There are many ways to play music from your iPod or iPhone through your car stereo.
One of the most popular is using an auxiliary cable, but what if you don’t have one or cannot connect it to the radio? Let’s find out how you can play iPod through car radio without aux.
In general, there are three ways you can connect the iPod with a car stereo without an aux cable.
- use the cassette adapter
- use the FM transmitter
- use the FM modulator
While the cassette adapter is the cheapest option, finding a radio with a tape recorder can be difficult. A better option is using the FM transmitter, but additional wiring can look bad on the clean dashboard. The best option that provides the best quality signal with the least interferences is using the FM modulator.
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Tip: If you are looking for a temporary solution without extra wiring, the fastest connection type you will get when installing the FM Transmitter.
I often use NULAXY, and although it may not have the fanciest screen, it does a great job during day-to-day driving, showing on the display exactly what I need.
In the article below, I will explain different ways of connecting the iPod to the car stereo when the aux wire is unavailable.
How Can I Connect My iPod to My Old Car Stereo?
There are three main ways of connecting the iPod to the car stereo, and for each, you need to have a small device added:
Car Cassette Adapter
The car cassette adapter is the easiest and least expensive way to listen without aux for an iOS device, but you can only do this if your head unit has a tape player that is next-to-impossible to find nowadays.
While the cassette adapters were originally designed with CD players in mind, they work just as well for any media or an MP3 player with a 3.5mm audio jack.
They do this by tricking the heads of tape decks into thinking it’s reading some old-fashioned tapes so you can get decent quality sound from your phone while using nothing but an app on its screen.
You can stick a tape into your car’s cassette player and plug that into the audio jack on an iPod. It doesn’t get any easier than this.
If your car’s head unit was made in the last 20 years, it almost guarantees that there is an FM transmitter you can use to listen through any MP3 player.
If this isn’t possible in your car with an AM-only unit or no microphone input at all (such as trucks), consider upgrading the radio.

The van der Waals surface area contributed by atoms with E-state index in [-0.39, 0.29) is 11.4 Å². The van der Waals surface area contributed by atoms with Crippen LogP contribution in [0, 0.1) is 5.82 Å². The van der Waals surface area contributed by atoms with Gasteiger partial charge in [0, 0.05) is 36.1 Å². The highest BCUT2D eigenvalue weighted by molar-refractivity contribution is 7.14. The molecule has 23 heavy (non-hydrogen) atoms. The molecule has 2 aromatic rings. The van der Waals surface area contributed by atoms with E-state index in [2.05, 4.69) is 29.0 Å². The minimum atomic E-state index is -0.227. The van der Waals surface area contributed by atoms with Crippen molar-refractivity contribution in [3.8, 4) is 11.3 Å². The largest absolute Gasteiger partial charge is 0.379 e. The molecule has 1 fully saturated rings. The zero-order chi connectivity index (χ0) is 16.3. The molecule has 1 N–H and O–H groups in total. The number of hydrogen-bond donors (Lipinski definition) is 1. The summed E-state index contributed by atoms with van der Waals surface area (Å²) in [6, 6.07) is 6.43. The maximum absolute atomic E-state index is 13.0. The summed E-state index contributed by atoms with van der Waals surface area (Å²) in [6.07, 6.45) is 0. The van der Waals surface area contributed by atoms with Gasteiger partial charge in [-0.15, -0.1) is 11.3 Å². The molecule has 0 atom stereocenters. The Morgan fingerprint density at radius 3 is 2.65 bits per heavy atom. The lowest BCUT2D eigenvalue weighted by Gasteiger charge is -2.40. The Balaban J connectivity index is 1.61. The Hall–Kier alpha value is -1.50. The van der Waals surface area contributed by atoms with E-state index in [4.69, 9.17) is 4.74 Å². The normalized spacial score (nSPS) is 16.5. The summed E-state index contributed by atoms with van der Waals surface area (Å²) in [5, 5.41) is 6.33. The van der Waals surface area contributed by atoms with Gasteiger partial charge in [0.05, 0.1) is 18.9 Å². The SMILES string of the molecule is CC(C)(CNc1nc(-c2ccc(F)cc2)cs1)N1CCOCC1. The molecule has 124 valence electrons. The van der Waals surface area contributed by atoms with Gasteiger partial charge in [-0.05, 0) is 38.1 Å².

FM transmitters are like pint-sized radio stations in that they broadcast on the same frequency range as FM radios.
These handy little devices work well enough, although it’s a good idea to keep them away from big city areas where there may be too much noise pollution for their signal to penetrate through properly.
To set up an FM transmitter, connect your iPod (usually via Bluetooth pairing or the earbud jack) and tune it to a free frequency.
Next, you need to find some open airwaves that will work for broadcasting.
Once this has been done, then go ahead and turn on both devices. Now you can enjoy music from your iPod.
For those looking to upgrade their car audio system with something better than what they currently have, an FM modulator is the only way ahead.
FM modulators work like transmitters, but instead of being wireless, solid wires are connecting them to the head unit and the car antenna.
The benefit of using an FM modulator is much better audio quality than from an FM transmitter with less signal interference. Another advantage is the clean installation since all of the wiring is hidden behind the dash.
Can I Connect My iPod to My Car via Bluetooth?
You can connect your iPod with Bluetooth to play music through your car speakers by using an FM modulator, and to do it, simply pair the FM modulator with iPod and play music using your car stereo.
Remember that FM modulators play audio through FM waves, so when a call comes in, it plays music over the FM radio frequency and interrupts the song playing in the background.
If this happens, you will not be able to play music while answering a call, but at least you will be able to answer the phone hands-free and play music again when the call ends.
What’s the Best Option for Listening to an iPod in a Car?
If you want to play iPod in your car, the simplest and the cheapest option is to get a cassette adapter. This is probably your only option if you have an older model with a tape deck, but it will work just fine.
The sound quality of the cassette adapters leaves something to be desired, but they are generally inexpensive and easy to find.
Your next best bet are FM transmitters, which send the audio signal from your iPod over an unused frequency on the FM dial.
They do not play in high fidelity like CDs or other digital files, but most models allow you to play while receiving calls on your cell phone if you pair them with Bluetooth technology.
An FM modulator is an excellent choice if you live in an area with a crowded FM dial or want to have less interference from outside sources.
It requires taking off your car’s dashboard but will grant more signal strength and less noise than when using transmitter devices for broadcasting music on the radio waves.
As you can see, connecting the iPod with the car stereo without the AUX wire is not as difficult as many may think.
However, if your stereo does not support an AUX connection, use one of the above simple methods, and you will be surprised by the results.